Multiple use systems:The use of stepped pipelines.

The use of stepped pipelines

The use of stepped pipelines is generally associated with the need to reduce the magnitude of the velocity of the conveying air towards the end of the pipeline of a high pres- sure, or high vacuum, pneumatic conveying system. This was considered in detail in Section 9.4. The problems of both erosive wear and material degradation increase expo- nentially with increase in conveying velocity, and so the use of stepped pipelines pro- vides a means by which the excessively high velocities at the end of a conventional single bore pipeline can be reduced.

Stepped pipelines, however, can often be used in cases where different materials need to be conveyed by a common system and so simplify the system design and controls. In other cases it may be possible to use a common system but to feed into pipelines having a different bore. Some examples are given for reference.

Flour and sugar

There is often a requirement for a pneumatic conveying system to convey both flour and sugar. Although sugar comes in a number of grades, it is most commonly produced and available in granulated form. Granulated sugar has little dense phase conveying capabil- ity in a conventional pneumatic conveying system and normally must be conveyed with a minimum conveying air velocity of about 16 m/s. Flour, however, is usually produced as a fine material that can generally be conveyed very easily in dense phase and at low velocity in a conventional pneumatic conveying system.

Conveying data for granulated sugar and wheat flour were presented in Figure 12.11 and were derived from a programme of conveying trials conducted with a high pressure blow tank and conveyed through pipeline no. 3, shown in Figure 12.12. The conveying characteristics are reproduced here in Figure 19.5 for reference. From Figure 19.5a it will be seen that the granulated sugar could only be conveyed in dilute phase and at high velocity, despite the availability of high pressure air, and the maximum value of solids loading ratio achieved was little more than 15. The flour, however, could be conveyed at solids loading ratios up to 200 and with conveying air velocities down to about 3 m/s.

From Figures 19.5a and b it will be seen that the materials are very different in their conveying capability, and with a common pipeline it would not be possible to achieve

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optimum conveying conditions for both materials. A compromise would have to be made, but because of the very much higher air requirements of the sugar, it would be the sugar that would dictate the design for the combined system. To illustrate the nature of the problem a design based on the use of an air supply pressure of 2 bar gauge and a con- veying line inlet air velocity 20 per cent greater than the minimum conveying air vel- ocity is assumed. The data for this situation is presented in Table 19.1 [2, 3].

With a minimum conveying air velocity of 16 m/s, a conveying line inlet air velocity of 19.2 m/s is required, and the corresponding material flow rate is about 7 tonne/h. For the same conveying line pressure drop and air flow rate the material flow rate for the flour will be about 6 tonne/h. If the flour was conveyed with a conveying line inlet air velocity of 3.6 m/s, however, the material flow rate achieved would be about 15 tonne/h and hence significantly more economical.

Approximate power requirements and specific energy values for the different cases are also given in Table 19.1. For the case considered it will be seen that the specific energy values for flour and sugar differ by a factor of about 11.5:1, based on optimum conveying conditions, and that the specific energy required for the flour must increase by a factor of about 13.4 in order to use the same air supply and pipeline. The magnitude of the potential differences is such that it is often more economical to install a sep- arate conveying system for each material. By using a stepped pipeline, however, it is possible to achieve optimum conveying conditions for each material with a common conveying system. This is illustrated with two further sets of material below.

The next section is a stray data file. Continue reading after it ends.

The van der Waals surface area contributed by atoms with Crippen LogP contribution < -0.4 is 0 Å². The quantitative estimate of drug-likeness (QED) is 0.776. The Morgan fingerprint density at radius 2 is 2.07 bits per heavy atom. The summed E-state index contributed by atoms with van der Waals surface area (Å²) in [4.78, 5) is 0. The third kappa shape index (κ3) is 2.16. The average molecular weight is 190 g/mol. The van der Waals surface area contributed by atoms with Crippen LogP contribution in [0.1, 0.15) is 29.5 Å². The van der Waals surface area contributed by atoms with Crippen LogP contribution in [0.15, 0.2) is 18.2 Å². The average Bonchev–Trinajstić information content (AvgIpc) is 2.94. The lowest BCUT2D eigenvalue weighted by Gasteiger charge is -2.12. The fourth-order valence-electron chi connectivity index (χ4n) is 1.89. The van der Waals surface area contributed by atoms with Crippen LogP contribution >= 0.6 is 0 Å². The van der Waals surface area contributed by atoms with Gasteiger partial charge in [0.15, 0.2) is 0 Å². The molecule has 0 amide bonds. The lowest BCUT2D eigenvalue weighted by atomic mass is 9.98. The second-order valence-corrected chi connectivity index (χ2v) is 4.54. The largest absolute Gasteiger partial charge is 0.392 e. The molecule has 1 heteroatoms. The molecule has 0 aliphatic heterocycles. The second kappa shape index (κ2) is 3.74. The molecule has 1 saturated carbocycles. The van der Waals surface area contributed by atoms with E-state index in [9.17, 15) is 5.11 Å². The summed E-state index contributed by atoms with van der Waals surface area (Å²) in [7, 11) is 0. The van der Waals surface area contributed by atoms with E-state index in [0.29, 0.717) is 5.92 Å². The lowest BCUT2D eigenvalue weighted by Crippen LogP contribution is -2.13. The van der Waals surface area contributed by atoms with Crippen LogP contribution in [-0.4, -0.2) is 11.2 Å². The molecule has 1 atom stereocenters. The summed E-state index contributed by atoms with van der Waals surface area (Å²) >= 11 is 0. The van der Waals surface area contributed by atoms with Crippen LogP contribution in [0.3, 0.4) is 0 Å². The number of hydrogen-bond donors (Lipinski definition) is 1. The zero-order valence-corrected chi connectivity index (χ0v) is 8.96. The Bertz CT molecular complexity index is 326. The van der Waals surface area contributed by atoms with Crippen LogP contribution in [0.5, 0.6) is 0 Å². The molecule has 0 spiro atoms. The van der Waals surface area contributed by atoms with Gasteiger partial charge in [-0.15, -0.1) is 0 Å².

Alumina

Alumina comes in a range of grades and these are generally referred to as sandy or floury. The sandy grades are coarser than the floury grades, and in general the sandy grades can only be conveyed in dilute phase in a conventional conveying system, but the division between the two is often very close. Conveying characteristics for a typical sandy grade of alumina and for a typical floury grade of floury alumina were presented in Figure 13.21 and are reproduced in Figure 19.6 for reference. Both materials were conveyed through the same pipeline (pipeline no. 8) and a sketch of this is given in Figure 13.20.

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Conveying trials were undertaken with air supply pressures up to 3.2 bar for each material. Despite the high pressure, the sandy alumina could only be conveyed in dilute phase, and a minimum conveying air velocity of 10 m/s had to be maintained for suc- cessful conveying. The floury alumina, however, could be conveyed in dense phase, and at only 3 m/s at high values of solids loading ratio. Unlike the flour and sugar, the two grades of alumina showed very similar conveying capabilities for high velocity dilute phase conveying, probably because there was little difference in particle size and shape between the two grades of the material.

Compared with the granulated sugar in Figure 19.5a, the sandy alumina tested was a very fine granular material and so could be conveyed at a much lower velocity than 16 m/s. As a consequence of this, together with a higher air supply pressure, a slightly shorter pipeline and fewer bends, solids loading ratios of just over 40 were achieved, but this is still dilute phase suspension flow. It is suspected that the material is just on the boundary of having dense phase conveying capability, and that a slightly finer grade would probably have the necessary air retention to make dense phase conveying a possibility.

If a 20 per cent margin is allowed on minimum conveying air velocity, in order to specify a conveying line inlet air velocity for design purposes, the minimum value for the sandy alumina will be 12.0 m/s and for the floury alumina it will be 3.6 m/s. To show how a common conveying system might be able to convey both materials, a graph is plotted of conveying air velocity against conveying air pressure and a series of curves for different pipeline bore is superimposed in Figure 19.7.